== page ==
By Claire Cain Miller
SAN FRANCISCO — Google said on Friday that it would not comply with a White House request to reconsider the anti-Islam video that has set off violent protests in the Arab world in light of its rules banning hate speech on YouTube, which it owns.
oogle said it had already determined that the video did not violate its terms of service regarding hate speech. In this case, the video stays up because it is against the Islam religion but not Muslim people.
The company also said Friday that it had blocked access to the video in India and Indonesia because it violated local laws.
These actions came after Google temporarily blocked the video on Wednesday in Egypt and Libya of its own volition — not because it violated laws or YouTube’s terms of service — an extraordinary measure that it said it took in response to the delicacy of the situation. The video is accessible in the rest of the world, even as protests spread to nearly 20 countries, from North Africa to Indonesia.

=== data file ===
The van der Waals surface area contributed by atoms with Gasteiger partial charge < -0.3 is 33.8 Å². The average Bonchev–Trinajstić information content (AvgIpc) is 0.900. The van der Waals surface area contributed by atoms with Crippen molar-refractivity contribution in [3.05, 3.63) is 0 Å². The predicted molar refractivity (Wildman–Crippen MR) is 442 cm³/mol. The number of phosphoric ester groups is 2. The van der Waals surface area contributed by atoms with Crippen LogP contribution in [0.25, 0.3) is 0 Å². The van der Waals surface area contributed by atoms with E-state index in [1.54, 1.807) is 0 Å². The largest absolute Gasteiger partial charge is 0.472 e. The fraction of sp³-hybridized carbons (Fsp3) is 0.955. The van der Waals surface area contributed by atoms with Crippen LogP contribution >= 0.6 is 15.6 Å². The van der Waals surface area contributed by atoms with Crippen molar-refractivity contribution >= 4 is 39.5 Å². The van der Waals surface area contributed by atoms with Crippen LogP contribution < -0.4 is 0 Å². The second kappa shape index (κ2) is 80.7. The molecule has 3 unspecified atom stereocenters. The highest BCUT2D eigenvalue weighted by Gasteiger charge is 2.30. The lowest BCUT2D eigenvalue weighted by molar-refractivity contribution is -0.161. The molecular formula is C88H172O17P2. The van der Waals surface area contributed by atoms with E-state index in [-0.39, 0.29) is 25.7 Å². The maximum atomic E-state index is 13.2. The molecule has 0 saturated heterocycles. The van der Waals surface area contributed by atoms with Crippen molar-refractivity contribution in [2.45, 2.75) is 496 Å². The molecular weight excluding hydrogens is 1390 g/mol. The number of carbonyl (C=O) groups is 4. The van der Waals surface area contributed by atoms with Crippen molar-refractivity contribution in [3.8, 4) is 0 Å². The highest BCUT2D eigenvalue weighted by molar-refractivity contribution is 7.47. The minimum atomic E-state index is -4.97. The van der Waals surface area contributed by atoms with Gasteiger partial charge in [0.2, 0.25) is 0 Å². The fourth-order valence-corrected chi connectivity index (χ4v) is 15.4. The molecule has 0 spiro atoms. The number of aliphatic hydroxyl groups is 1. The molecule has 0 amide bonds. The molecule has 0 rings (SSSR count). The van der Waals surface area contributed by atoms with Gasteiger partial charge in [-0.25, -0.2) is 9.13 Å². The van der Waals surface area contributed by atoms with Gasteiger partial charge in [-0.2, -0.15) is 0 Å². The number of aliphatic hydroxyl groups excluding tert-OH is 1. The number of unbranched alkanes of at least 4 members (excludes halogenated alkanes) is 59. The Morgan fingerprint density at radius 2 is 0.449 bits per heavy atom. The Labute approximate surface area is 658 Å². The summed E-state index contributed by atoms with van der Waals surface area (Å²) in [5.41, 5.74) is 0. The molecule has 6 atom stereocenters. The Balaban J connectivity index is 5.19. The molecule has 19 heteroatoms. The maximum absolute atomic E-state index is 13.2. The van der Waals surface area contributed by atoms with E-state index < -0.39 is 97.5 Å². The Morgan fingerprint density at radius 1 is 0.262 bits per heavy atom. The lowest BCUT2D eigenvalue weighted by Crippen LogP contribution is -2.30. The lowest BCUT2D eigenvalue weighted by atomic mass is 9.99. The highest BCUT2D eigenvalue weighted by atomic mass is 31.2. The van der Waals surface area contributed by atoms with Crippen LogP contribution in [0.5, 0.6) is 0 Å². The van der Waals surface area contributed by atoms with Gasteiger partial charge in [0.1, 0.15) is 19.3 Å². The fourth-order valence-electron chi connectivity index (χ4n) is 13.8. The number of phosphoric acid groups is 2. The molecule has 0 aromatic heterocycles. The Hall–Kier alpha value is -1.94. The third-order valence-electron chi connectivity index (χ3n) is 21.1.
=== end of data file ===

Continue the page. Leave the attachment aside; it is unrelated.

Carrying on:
Google said its decisions were consistent with a 2007 policy for controversial content in which the company would take into account not just laws and its own policies, but cultural norms.